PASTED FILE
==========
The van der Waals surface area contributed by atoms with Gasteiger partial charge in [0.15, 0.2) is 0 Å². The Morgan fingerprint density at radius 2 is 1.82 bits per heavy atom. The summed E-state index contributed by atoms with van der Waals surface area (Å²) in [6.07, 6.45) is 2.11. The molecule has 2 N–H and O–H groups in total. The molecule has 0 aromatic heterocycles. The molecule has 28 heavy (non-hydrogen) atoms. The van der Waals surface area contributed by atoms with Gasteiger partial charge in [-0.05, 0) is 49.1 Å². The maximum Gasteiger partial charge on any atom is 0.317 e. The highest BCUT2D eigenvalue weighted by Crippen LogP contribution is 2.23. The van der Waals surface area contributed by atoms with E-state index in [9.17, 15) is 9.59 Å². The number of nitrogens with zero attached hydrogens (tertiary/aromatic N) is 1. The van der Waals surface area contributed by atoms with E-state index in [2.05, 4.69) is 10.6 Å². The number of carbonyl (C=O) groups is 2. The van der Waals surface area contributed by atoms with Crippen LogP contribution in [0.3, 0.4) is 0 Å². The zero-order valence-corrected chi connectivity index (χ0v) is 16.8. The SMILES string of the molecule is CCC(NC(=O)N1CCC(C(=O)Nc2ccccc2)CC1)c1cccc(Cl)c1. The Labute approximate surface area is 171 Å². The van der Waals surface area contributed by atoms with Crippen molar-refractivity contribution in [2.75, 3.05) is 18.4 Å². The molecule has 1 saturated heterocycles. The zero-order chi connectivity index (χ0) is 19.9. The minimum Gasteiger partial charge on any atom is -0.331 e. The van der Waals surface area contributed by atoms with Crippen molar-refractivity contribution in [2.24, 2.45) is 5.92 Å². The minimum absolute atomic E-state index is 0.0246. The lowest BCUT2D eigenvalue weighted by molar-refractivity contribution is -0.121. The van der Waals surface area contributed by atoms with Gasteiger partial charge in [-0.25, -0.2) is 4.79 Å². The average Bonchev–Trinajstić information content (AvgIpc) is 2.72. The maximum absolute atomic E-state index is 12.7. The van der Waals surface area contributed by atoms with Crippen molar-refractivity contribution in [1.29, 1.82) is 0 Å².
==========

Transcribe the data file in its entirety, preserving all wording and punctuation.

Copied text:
The van der Waals surface area contributed by atoms with Gasteiger partial charge in [0.15, 0.2) is 0 Å². The Morgan fingerprint density at radius 2 is 1.82 bits per heavy atom. The summed E-state index contributed by atoms with van der Waals surface area (Å²) in [6.07, 6.45) is 2.11. The molecule has 2 N–H and O–H groups in total. The molecule has 0 aromatic heterocycles. The molecule has 28 heavy (non-hydrogen) atoms. The van der Waals surface area contributed by atoms with Gasteiger partial charge in [-0.05, 0) is 49.1 Å². The maximum Gasteiger partial charge on any atom is 0.317 e. The highest BCUT2D eigenvalue weighted by Crippen LogP contribution is 2.23. The van der Waals surface area contributed by atoms with E-state index in [9.17, 15) is 9.59 Å². The number of nitrogens with zero attached hydrogens (tertiary/aromatic N) is 1. The van der Waals surface area contributed by atoms with E-state index in [2.05, 4.69) is 10.6 Å². The number of carbonyl (C=O) groups is 2. The van der Waals surface area contributed by atoms with Crippen LogP contribution in [0.3, 0.4) is 0 Å². The zero-order valence-corrected chi connectivity index (χ0v) is 16.8. The SMILES string of the molecule is CCC(NC(=O)N1CCC(C(=O)Nc2ccccc2)CC1)c1cccc(Cl)c1. The Labute approximate surface area is 171 Å². The van der Waals surface area contributed by atoms with Crippen molar-refractivity contribution in [2.75, 3.05) is 18.4 Å². The molecule has 1 saturated heterocycles. The zero-order chi connectivity index (χ0) is 19.9. The minimum Gasteiger partial charge on any atom is -0.331 e. The van der Waals surface area contributed by atoms with Crippen molar-refractivity contribution in [2.24, 2.45) is 5.92 Å². The minimum absolute atomic E-state index is 0.0246. The lowest BCUT2D eigenvalue weighted by molar-refractivity contribution is -0.121. The van der Waals surface area contributed by atoms with Gasteiger partial charge in [-0.25, -0.2) is 4.79 Å². The average Bonchev–Trinajstić information content (AvgIpc) is 2.72. The maximum absolute atomic E-state index is 12.7. The van der Waals surface area contributed by atoms with Crippen molar-refractivity contribution in [1.29, 1.82) is 0 Å².